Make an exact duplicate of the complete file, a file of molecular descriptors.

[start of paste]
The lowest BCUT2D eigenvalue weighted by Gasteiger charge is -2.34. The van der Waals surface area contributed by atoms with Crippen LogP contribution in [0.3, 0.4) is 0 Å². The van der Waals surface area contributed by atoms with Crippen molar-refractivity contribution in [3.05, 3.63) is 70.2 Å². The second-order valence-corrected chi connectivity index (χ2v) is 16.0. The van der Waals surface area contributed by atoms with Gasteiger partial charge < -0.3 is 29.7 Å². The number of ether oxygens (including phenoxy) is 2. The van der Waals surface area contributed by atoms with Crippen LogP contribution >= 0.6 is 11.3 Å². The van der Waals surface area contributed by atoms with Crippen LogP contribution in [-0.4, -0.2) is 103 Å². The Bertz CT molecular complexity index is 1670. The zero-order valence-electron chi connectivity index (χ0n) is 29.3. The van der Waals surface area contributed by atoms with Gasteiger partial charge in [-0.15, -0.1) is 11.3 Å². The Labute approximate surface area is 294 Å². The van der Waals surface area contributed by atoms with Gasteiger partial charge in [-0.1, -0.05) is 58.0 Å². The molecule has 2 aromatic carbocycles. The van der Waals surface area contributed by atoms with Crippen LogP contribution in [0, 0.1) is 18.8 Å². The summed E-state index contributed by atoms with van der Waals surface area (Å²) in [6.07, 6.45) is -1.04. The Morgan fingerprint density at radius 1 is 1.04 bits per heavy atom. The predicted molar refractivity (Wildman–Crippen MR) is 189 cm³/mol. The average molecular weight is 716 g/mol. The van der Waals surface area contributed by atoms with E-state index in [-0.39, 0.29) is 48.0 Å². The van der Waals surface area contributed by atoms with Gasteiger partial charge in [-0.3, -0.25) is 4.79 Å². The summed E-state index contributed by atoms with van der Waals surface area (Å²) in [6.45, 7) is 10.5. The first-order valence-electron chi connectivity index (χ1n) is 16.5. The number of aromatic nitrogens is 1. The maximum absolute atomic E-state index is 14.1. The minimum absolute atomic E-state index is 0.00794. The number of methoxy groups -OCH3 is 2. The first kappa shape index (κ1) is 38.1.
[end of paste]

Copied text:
The lowest BCUT2D eigenvalue weighted by Gasteiger charge is -2.34. The van der Waals surface area contributed by atoms with Crippen LogP contribution in [0.3, 0.4) is 0 Å². The van der Waals surface area contributed by atoms with Crippen molar-refractivity contribution in [3.05, 3.63) is 70.2 Å². The second-order valence-corrected chi connectivity index (χ2v) is 16.0. The van der Waals surface area contributed by atoms with Gasteiger partial charge < -0.3 is 29.7 Å². The number of ether oxygens (including phenoxy) is 2. The van der Waals surface area contributed by atoms with Crippen LogP contribution >= 0.6 is 11.3 Å². The van der Waals surface area contributed by atoms with Crippen LogP contribution in [-0.4, -0.2) is 103 Å². The Bertz CT molecular complexity index is 1670. The zero-order valence-electron chi connectivity index (χ0n) is 29.3. The van der Waals surface area contributed by atoms with Gasteiger partial charge in [-0.15, -0.1) is 11.3 Å². The Labute approximate surface area is 294 Å². The van der Waals surface area contributed by atoms with Gasteiger partial charge in [-0.1, -0.05) is 58.0 Å². The molecule has 2 aromatic carbocycles. The van der Waals surface area contributed by atoms with Crippen LogP contribution in [0, 0.1) is 18.8 Å². The summed E-state index contributed by atoms with van der Waals surface area (Å²) in [6.07, 6.45) is -1.04. The Morgan fingerprint density at radius 1 is 1.04 bits per heavy atom. The predicted molar refractivity (Wildman–Crippen MR) is 189 cm³/mol. The average molecular weight is 716 g/mol. The van der Waals surface area contributed by atoms with E-state index in [-0.39, 0.29) is 48.0 Å². The van der Waals surface area contributed by atoms with Gasteiger partial charge in [-0.3, -0.25) is 4.79 Å². The summed E-state index contributed by atoms with van der Waals surface area (Å²) in [6.45, 7) is 10.5. The first-order valence-electron chi connectivity index (χ1n) is 16.5. The number of aromatic nitrogens is 1. The maximum absolute atomic E-state index is 14.1. The minimum absolute atomic E-state index is 0.00794. The number of methoxy groups -OCH3 is 2. The first kappa shape index (κ1) is 38.1.